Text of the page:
Upgrading Slum Infrastructure in Mexico

Last registered on December 02, 2016

Pre-Trial

Trial Information

General Information

Title
Upgrading Slum Infrastructure in Mexico
RCT ID
AEARCTR-0001640
Initial registration date
December 02, 2016
Last updated
December 02, 2016, 1:36 PM EST

Locations

Region

Primary Investigator

Affiliation
IRPS/UCSD

Other Primary Investigator(s)

PI Affiliation
UT San Antonio
PI Affiliation
El Colegio de la Frontera Norte
PI Affiliation
El Colegio de la Frontera Norte

Additional Trial Information

Status
Completed
Start date
2009-03-01
End date
2014-03-01
Secondary IDs
Abstract
This paper reports on the results of a large infrastructure investment experiment in which $68 million in spending was randomly allocated across a set of low-income urban neighborhoods in Mexico. We show that the program resulted in meaningful improvements in the access of the average household to numerous forms of infrastructure, such as electric lighting, street lights, sidewalks, medians, and road paving. We exploit the study’s randomized saturation design to understand how spillovers at the municipal level might work to undermine causal inference when multiple levels of government provide forms of investments that are close substitutes. Our results suggest that the strategic response of municipal governments to federal spending is muted. The program increased the aggregate real estate value in program neighborhoods by two dollars for every dollar invested.
External Link(s)

Registration Citation

Citation
, et al. 2016. "Upgrading Slum Infrastructure in Mexico." AEA RCT Registry. December 02. https://doi.org/10.1257/rct.1640-1.0
Former Citation
, et al. 2016. "Upgrading Slum Infrastructure in Mexico." AEA RCT Registry. December 02. https://www.socialscienceregistry.org/trials/1640/history/12222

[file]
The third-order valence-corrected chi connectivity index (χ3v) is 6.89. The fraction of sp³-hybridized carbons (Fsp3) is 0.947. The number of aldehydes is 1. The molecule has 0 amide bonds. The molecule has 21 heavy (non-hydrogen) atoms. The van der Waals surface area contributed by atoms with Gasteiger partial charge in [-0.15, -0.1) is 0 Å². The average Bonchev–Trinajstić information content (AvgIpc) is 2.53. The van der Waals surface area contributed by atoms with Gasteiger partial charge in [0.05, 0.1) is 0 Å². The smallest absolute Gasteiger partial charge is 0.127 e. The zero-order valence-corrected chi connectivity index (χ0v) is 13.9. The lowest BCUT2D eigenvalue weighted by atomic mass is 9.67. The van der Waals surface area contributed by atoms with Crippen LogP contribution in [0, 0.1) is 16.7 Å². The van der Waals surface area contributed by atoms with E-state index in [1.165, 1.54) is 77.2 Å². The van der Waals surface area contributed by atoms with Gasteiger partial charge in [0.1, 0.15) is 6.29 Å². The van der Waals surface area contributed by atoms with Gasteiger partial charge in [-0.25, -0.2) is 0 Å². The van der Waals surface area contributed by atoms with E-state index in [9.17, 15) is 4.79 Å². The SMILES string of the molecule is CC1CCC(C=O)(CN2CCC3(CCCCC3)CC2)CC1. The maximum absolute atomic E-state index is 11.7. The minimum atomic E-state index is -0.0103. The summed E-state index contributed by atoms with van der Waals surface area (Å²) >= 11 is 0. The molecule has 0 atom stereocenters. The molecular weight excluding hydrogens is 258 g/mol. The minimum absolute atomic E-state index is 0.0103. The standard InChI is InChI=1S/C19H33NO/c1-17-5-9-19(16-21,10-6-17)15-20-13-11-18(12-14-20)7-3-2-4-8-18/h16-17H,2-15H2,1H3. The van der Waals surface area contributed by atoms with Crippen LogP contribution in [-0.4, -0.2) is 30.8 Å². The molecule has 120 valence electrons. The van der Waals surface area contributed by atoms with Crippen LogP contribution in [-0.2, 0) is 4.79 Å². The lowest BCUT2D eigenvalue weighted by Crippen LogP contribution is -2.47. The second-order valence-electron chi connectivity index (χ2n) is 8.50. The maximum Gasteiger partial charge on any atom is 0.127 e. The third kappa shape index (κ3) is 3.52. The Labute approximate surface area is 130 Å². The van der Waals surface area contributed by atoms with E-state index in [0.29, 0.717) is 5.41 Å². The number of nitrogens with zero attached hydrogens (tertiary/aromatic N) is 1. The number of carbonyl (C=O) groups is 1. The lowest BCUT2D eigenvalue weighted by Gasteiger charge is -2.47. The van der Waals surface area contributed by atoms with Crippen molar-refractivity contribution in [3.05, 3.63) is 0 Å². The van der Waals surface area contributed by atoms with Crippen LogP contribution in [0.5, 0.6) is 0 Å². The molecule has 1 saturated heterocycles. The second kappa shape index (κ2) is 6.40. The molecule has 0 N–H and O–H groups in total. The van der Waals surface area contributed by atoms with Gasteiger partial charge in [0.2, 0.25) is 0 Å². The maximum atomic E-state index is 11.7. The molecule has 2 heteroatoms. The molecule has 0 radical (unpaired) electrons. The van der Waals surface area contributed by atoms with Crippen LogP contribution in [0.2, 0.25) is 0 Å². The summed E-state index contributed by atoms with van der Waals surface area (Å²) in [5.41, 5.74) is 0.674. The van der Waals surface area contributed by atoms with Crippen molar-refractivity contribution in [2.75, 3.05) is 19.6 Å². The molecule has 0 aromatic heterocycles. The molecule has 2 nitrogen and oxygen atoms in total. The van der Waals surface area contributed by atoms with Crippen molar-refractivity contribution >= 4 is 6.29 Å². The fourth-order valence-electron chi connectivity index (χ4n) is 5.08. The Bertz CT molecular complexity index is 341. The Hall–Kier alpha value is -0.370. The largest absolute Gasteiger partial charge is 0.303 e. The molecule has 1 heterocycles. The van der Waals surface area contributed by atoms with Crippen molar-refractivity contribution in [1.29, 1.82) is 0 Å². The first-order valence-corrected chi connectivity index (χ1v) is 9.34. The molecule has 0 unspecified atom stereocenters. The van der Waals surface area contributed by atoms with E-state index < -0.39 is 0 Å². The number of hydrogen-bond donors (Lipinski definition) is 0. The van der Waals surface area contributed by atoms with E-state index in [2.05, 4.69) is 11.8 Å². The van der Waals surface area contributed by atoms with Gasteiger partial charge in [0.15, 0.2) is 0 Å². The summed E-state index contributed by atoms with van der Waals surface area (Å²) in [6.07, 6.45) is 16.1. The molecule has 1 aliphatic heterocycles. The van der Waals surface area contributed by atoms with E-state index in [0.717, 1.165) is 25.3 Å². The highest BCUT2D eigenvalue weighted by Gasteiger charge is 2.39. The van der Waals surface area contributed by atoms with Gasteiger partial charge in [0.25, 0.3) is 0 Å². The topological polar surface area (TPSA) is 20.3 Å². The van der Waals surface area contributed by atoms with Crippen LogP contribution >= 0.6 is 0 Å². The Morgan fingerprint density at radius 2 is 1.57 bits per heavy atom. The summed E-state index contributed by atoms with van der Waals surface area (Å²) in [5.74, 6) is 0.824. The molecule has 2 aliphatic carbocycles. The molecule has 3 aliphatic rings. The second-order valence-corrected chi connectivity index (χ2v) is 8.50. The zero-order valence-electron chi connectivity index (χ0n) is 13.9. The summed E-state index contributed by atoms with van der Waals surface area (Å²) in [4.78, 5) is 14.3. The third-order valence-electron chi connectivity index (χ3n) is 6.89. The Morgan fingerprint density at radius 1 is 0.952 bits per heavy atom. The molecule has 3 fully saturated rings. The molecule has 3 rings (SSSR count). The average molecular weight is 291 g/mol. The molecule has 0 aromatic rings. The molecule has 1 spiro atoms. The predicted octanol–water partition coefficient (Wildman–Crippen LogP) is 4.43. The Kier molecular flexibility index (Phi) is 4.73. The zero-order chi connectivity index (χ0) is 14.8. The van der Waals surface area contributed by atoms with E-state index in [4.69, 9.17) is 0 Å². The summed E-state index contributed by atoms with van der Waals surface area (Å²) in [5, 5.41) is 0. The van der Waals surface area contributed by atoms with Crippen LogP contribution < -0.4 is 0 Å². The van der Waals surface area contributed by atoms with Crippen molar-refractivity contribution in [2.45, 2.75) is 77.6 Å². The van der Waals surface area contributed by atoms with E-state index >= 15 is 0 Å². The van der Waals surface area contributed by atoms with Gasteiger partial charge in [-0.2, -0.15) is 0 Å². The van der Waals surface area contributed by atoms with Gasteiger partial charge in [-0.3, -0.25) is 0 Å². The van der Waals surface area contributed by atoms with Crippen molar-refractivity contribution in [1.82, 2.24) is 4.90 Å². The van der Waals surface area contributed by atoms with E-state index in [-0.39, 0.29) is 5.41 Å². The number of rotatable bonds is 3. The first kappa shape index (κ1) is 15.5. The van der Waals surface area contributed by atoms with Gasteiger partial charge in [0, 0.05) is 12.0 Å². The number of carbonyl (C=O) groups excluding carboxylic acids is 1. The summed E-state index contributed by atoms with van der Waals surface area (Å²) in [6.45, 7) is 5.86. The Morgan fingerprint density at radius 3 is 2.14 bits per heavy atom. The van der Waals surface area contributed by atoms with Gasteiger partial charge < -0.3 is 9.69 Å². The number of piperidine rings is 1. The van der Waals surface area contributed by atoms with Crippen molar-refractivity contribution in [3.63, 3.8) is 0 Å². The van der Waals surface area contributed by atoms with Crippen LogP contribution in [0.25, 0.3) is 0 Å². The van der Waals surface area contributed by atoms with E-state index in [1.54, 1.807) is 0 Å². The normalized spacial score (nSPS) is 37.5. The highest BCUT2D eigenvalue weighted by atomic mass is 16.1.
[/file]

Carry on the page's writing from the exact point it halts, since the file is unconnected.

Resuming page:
Sponsors & Partners

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Experimental Details

Interventions

Intervention(s)
The intervention was provision of a federal block grant with matching requirements to municipalities for infrastructure improvement in low-income urban areas. Primary expenditures were on heavy infrastructure such as roads, water, sewage, lighting, sidewalks; but funds were also used for community centers, parks, and sports facilities. Eligible neighborhoods were identified in every participating municipality, and a randomly selected fraction of eligible neighborhoods in each municipality receive the treatment.
Intervention Start Date
2009-03-01
Intervention End Date
2012-03-31

Primary Outcomes

Primary Outcomes (end points)
An index of basic infrastructure quality (e.g. road quality, water access, sewerage, street lighting, and sidewalks); change in municipal spending; real estate value of raw land; private investment in housing
Primary Outcomes (explanation)

Secondary Outcomes

Secondary Outcomes (end points)
Secondary Outcomes (explanation)

Experimental Design

Experimental Design
All eligible neighborhoods in the municipalities participating in the program were part of the sample. A random fraction of eligible neighborhoods in each municipality were assigned to the treatment group. Treatment was a block grant to be spent on improving basic infrastructure in low-income urban neighborhoods. This included introducing or expanding things such as water access, sewerage, road pavement, street lights, community sports fields, etc. The researchers conducted a baseline and a follow up survey to create a panel dataset; however, panel-tracking was performed at the house-level, not the household level, as the researchers were interested in changes in structure attributes.